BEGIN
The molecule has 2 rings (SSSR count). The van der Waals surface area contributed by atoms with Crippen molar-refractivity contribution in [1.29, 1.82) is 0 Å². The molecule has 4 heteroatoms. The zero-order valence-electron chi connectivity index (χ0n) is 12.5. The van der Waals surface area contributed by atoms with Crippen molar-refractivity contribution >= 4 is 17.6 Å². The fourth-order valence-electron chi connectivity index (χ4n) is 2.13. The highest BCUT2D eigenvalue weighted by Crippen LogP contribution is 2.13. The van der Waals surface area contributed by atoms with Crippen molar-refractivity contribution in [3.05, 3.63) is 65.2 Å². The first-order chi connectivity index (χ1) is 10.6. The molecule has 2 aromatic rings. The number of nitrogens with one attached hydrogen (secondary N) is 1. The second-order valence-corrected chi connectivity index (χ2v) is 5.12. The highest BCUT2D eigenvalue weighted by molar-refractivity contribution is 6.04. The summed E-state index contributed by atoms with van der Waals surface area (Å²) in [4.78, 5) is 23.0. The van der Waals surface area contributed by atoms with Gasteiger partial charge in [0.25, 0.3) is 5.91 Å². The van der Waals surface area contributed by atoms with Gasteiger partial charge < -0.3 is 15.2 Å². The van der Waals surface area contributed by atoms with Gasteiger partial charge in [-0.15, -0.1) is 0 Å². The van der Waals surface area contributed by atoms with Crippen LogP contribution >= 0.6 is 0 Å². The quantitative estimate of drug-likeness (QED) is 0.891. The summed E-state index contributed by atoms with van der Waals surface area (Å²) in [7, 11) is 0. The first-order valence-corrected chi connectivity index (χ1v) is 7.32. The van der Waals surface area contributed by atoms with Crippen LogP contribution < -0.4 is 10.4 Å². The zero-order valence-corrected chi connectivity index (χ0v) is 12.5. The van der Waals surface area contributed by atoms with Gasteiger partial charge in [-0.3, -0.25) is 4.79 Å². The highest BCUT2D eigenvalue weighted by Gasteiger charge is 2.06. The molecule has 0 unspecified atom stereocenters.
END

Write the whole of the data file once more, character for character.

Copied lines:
The molecule has 2 rings (SSSR count). The van der Waals surface area contributed by atoms with Crippen molar-refractivity contribution in [1.29, 1.82) is 0 Å². The molecule has 4 heteroatoms. The zero-order valence-electron chi connectivity index (χ0n) is 12.5. The van der Waals surface area contributed by atoms with Crippen molar-refractivity contribution >= 4 is 17.6 Å². The fourth-order valence-electron chi connectivity index (χ4n) is 2.13. The highest BCUT2D eigenvalue weighted by Crippen LogP contribution is 2.13. The van der Waals surface area contributed by atoms with Crippen molar-refractivity contribution in [3.05, 3.63) is 65.2 Å². The first-order chi connectivity index (χ1) is 10.6. The molecule has 2 aromatic rings. The number of nitrogens with one attached hydrogen (secondary N) is 1. The second-order valence-corrected chi connectivity index (χ2v) is 5.12. The highest BCUT2D eigenvalue weighted by molar-refractivity contribution is 6.04. The summed E-state index contributed by atoms with van der Waals surface area (Å²) in [4.78, 5) is 23.0. The van der Waals surface area contributed by atoms with Gasteiger partial charge in [0.25, 0.3) is 5.91 Å². The van der Waals surface area contributed by atoms with Gasteiger partial charge < -0.3 is 15.2 Å². The van der Waals surface area contributed by atoms with Gasteiger partial charge in [-0.15, -0.1) is 0 Å². The van der Waals surface area contributed by atoms with Crippen LogP contribution >= 0.6 is 0 Å². The quantitative estimate of drug-likeness (QED) is 0.891. The summed E-state index contributed by atoms with van der Waals surface area (Å²) in [7, 11) is 0. The first-order valence-corrected chi connectivity index (χ1v) is 7.32. The van der Waals surface area contributed by atoms with Crippen LogP contribution < -0.4 is 10.4 Å². The zero-order valence-corrected chi connectivity index (χ0v) is 12.5. The van der Waals surface area contributed by atoms with Gasteiger partial charge in [-0.3, -0.25) is 4.79 Å². The highest BCUT2D eigenvalue weighted by Gasteiger charge is 2.06. The molecule has 0 unspecified atom stereocenters.